- Navigation aids for sight-impaired or physically disabled users inside buildings.
- Self-service checkout. A customer could scan the labels on clothing, process the transaction on the phone, then stroll out of the store with purchases in hand (the alarm would be de-activated for those items).
iBeacons already being announced
What Apple is doing with iBeacons seems to me to be an uncharacteristic move for the company: It's letting other companies get involved with its iBeacons technology.
A Polish company called Estimote, which has an office in Silicon Valley, has already announced pricing for iBeacons-supporting devices: Three of them will cost $99. (Note that three iBeacons is plenty for even a large store.)
The initial price for Estimote iBeacon devices is three for $99. And three is plenty to cover even a large store.
A company called Roximity will lease you their iBeacon-supporting gadgets for $10 per month each.
Now we know why WifiSLAM
Apple announced in early August the acquisition of a startup called WifiSLAM, a company that specialized in "indoor GPS." Specifically, WifiSLAM's technology triangulates both Wi-Fi and Bluetooth (BLE) to enable precise location tracking indoors.
In the context of iBeacon, Apple should be able to know how far a user is from both iBeacons and Wi-Fi hotspots, pinpointing the user's location to within inches.
Just a touch upon Touch ID
The final piece of the puzzle for the point-of-sale and transaction part is user authentication, which Apple revealed with the introduction of Touch ID fingerprint sensors on the iPhone 5S line. (I suspect all phones announced in the future will also have Touch ID sensors.)
The less insightful commentary on Touch ID suggested that its purpose is to protect the cat videos and electronic receipts on your iPhone -- in other words, protect the iPhone itself. But the real purpose of Touch ID is to authenticate users. "Yes, it's really Mike Elgan -- go ahead and process that payment using his credit card on file with iTunes."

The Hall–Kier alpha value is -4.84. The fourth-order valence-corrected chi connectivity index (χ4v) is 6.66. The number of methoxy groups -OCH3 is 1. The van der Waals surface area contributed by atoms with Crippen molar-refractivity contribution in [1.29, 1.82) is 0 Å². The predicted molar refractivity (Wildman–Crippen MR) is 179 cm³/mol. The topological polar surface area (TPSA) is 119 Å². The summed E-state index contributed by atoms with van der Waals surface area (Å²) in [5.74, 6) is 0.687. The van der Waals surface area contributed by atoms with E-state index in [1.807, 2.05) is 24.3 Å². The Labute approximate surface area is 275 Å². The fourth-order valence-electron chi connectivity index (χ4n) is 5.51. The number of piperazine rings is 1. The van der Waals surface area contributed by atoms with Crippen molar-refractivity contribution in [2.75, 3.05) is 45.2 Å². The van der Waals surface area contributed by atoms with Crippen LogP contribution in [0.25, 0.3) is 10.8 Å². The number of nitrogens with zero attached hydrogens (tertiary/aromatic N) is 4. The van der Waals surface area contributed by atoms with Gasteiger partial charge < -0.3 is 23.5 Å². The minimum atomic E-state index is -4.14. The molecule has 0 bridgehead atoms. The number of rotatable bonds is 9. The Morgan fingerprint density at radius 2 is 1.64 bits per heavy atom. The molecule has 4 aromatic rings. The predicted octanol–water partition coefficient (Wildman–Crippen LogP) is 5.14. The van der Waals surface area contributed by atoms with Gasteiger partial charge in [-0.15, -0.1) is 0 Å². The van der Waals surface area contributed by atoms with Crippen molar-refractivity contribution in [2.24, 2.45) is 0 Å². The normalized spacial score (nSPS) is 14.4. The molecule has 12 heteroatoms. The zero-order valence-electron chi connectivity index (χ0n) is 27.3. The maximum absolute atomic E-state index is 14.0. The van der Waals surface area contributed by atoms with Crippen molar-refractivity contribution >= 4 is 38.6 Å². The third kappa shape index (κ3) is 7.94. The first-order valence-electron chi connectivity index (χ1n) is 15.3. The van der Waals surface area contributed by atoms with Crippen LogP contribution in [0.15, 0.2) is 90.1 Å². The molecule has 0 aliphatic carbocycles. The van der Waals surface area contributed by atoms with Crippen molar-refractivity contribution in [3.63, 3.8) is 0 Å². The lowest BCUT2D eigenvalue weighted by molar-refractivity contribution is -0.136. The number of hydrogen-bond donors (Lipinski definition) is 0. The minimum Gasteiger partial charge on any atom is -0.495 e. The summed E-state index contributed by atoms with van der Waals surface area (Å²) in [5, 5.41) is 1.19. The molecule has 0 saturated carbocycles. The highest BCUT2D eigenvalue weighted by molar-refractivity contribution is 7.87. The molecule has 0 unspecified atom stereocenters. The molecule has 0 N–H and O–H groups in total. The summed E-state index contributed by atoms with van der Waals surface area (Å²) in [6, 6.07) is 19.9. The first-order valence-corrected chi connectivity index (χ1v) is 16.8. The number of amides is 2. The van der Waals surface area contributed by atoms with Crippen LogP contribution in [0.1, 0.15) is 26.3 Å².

One killer fact about iBeacons
People have been waiting for years for eWallets and virtual cash registers, as well as location-based marketing and automated check-ins to take off.
For the most part, we've been waiting for NFC, a short-range, low-power wireless technology that requires a special chip in both devices connecting to each other. Some Android phones, for example, have shipped with NFC chips. And every iPhone announcement of the last few years has been accompanied by speculation that, finally, Apple would build NFC into phones.
The expectations have been that the road to ewallets, virtual cash registers, location-based marketing and automated check-ins would be a long and arduous one, with full adoption someplace in the misty future.
But here's the killer fact about iBeacons: Every iPhone 4S, iPhone 5, iPhone 5c and iPhone 5s already supports iBeacons and everything iBeacons can offer -- that's probably about 200 million actively used phones (give or take 50 million), with Apple's selling dozens of millions more per quarter.
The equipment required for retailers to embrace iBeacons is a rounding error -- next to nothing on the hardware side.
And Apple is pushing app developers to build features and functionality into the system.
There will be no long buildup and chicken-and-egg hold-up around Apple's plan to kill cash registers, as well as implement location-based advertising and promotions.
Most iPhones in use already support it.
I think that very soon iBeacon solutions will be showing up all over the place.
Apple's plan is so good -- so elegant and cost effective -- that it won't just kill cash registers. It will probably kill NFC, too.
Mike Elgan writes about technology and tech culture. You can contact Mike and learn more about him on Google+. You can also see more articles by Mike Elgan on Computerworld.com.